Drawing: Jenny Holmes
WHITE-HEADED PIGEON: Columba leucomela 40 cm
The White-headed Pigeon is endemic to rainforests in eastern Australia.
It is a close relative of the domesticated pigeon and is of similar size and shape.
In forests this pigeon is difficult to observe. By contrast, around towns and farms it may form large flocks to feed, especially on fallen fruits of the exotic Camphor Laurel. Regular sites include Yungaburra, Malanda and Atherton.
When nesting, it is detected most readily by its loud booming calls.
The nests of many pigeons and doves seem to consist of not much more than a beakful of twigs and a prayer. It is surprising that they hold eggs, let alone wriggling nestlings.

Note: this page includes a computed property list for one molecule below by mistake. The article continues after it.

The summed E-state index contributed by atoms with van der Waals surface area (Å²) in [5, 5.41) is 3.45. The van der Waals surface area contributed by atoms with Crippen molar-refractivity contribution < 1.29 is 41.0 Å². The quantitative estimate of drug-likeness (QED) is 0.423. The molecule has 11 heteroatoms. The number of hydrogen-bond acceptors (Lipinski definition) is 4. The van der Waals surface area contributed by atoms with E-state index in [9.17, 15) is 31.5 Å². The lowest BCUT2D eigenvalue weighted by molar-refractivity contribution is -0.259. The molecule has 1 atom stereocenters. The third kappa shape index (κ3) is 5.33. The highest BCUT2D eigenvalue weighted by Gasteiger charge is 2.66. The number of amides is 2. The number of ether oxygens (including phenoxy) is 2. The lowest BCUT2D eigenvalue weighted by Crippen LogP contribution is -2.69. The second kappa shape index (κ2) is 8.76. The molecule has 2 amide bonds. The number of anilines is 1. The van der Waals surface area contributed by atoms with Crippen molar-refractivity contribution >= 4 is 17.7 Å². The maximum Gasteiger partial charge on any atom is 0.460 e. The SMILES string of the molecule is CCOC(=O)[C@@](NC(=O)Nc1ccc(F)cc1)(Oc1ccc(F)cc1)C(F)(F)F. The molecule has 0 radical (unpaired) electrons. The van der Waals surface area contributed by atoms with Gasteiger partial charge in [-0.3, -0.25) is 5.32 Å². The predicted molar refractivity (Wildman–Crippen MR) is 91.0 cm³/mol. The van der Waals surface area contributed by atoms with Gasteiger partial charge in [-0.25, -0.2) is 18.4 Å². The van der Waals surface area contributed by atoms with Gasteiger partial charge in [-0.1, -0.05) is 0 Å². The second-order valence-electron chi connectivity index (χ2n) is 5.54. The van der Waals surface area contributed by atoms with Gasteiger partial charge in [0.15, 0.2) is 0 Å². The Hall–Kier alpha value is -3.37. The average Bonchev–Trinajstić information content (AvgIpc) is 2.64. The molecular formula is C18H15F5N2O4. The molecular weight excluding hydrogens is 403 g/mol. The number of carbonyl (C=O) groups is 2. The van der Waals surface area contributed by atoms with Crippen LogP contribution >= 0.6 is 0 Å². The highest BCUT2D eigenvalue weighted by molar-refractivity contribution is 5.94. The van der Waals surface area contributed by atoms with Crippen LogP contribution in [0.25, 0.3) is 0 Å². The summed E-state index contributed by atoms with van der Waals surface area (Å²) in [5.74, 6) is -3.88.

It has been suggested that these nests may dry out quickly after rain. Flimsiness, however, may be an illusion; the sticks in nests of superb fruit-doves were found to consist of forked twigs which were locked into place and difficult to pull apart. (Source: Department of Environment)
Small numbers are regularly seen overflying the rainforest clearing at Chambers Wildlife Rainforest Lodge .
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